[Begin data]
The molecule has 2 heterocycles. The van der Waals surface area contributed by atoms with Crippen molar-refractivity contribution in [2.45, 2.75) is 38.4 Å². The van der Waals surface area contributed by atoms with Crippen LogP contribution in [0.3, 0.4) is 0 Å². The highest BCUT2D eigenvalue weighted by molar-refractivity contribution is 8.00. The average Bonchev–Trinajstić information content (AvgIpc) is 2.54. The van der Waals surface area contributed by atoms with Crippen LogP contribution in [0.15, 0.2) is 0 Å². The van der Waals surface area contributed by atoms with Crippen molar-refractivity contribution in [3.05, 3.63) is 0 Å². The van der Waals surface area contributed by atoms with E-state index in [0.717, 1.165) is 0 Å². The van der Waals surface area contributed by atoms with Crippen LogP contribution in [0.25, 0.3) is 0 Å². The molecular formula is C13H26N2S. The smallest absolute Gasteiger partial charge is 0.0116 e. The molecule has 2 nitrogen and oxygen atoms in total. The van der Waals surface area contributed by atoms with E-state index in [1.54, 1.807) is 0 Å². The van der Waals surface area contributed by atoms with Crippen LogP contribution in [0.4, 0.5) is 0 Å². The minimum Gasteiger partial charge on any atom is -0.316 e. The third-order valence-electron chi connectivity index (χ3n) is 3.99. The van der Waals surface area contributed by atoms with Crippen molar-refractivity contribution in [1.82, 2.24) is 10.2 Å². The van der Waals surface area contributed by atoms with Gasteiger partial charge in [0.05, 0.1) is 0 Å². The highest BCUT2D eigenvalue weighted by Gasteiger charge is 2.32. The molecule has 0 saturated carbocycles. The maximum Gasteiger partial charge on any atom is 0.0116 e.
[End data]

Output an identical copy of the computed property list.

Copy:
The molecule has 2 heterocycles. The van der Waals surface area contributed by atoms with Crippen molar-refractivity contribution in [2.45, 2.75) is 38.4 Å². The van der Waals surface area contributed by atoms with Crippen LogP contribution in [0.3, 0.4) is 0 Å². The highest BCUT2D eigenvalue weighted by molar-refractivity contribution is 8.00. The average Bonchev–Trinajstić information content (AvgIpc) is 2.54. The van der Waals surface area contributed by atoms with Crippen LogP contribution in [0.15, 0.2) is 0 Å². The van der Waals surface area contributed by atoms with Crippen molar-refractivity contribution in [3.05, 3.63) is 0 Å². The van der Waals surface area contributed by atoms with E-state index in [0.717, 1.165) is 0 Å². The van der Waals surface area contributed by atoms with Crippen LogP contribution in [0.25, 0.3) is 0 Å². The molecular formula is C13H26N2S. The smallest absolute Gasteiger partial charge is 0.0116 e. The molecule has 2 nitrogen and oxygen atoms in total. The van der Waals surface area contributed by atoms with E-state index in [1.54, 1.807) is 0 Å². The van der Waals surface area contributed by atoms with Crippen LogP contribution in [0.4, 0.5) is 0 Å². The minimum Gasteiger partial charge on any atom is -0.316 e. The third-order valence-electron chi connectivity index (χ3n) is 3.99. The van der Waals surface area contributed by atoms with Crippen molar-refractivity contribution in [1.82, 2.24) is 10.2 Å². The van der Waals surface area contributed by atoms with Gasteiger partial charge in [0.05, 0.1) is 0 Å². The highest BCUT2D eigenvalue weighted by Gasteiger charge is 2.32. The molecule has 0 saturated carbocycles. The maximum Gasteiger partial charge on any atom is 0.0116 e.